LAPD Sgt. Paul Cutler (Gabriel Macht) gets sent to Detroit and help train their SWAT team. He doesn’t view this as a peach of an assignment, but when given inducements, he heads to the Motor City. There he finds a less than tight SWAT squad – and resistance to his presence. Placed in charge of the team, he attempts to whip them into shape.

When they go out on a hostage call, the situation goes seriously awry. Walter Hatch (Robert Patrick) ends up in custody, but that’s not enough for his hostage (Kristanna Loken); she demands his death, and when the cops won’t allow her to shoot him, she kills herself. Hatch blames Cutler for her death and plans his revenge. Cutler must deal with this threat while he still attempts to prep his team for certification.

When I go into a movie based on a TV series, I don’t expect much. When I go into a direct-to-video movie based on a movie based on TV series, I expect even less. Heck, that bar’s set so low that I’m amazed if the resulting flick is in focus.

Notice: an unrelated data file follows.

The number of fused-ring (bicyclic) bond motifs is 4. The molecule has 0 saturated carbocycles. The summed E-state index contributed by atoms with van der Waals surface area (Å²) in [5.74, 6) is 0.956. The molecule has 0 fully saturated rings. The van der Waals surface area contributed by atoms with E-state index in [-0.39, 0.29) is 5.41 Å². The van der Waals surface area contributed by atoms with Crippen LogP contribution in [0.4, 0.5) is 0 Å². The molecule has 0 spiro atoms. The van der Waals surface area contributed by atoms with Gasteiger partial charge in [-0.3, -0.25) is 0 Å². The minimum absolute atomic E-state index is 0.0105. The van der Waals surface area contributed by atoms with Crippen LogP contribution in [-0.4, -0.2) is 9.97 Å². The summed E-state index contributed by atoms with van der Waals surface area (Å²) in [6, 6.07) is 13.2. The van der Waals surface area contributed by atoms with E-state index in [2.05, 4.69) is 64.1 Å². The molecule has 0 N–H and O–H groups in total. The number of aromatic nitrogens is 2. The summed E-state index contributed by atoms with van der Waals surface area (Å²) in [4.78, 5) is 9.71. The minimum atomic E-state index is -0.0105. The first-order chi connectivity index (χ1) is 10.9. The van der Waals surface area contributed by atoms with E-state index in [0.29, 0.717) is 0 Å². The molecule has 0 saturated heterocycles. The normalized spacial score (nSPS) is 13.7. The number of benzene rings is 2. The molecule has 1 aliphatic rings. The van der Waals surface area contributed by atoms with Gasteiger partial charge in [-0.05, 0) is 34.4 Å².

Which makes Firefight a pleasant surprise. I thought the 2003 flick was a disappointment; while I like action movies, it seemed like an uninspired Michael Bay wannabe without anything to elevate itself above mediocrity.

At no point does Firefight approach greatness, but I don’t think it aspires to be much more than what it is: a moderately good little cop flick. I think the filmmakers understand what they’re being asked to do, and they manage to create a movie with some occasional senses of spirit and freshness.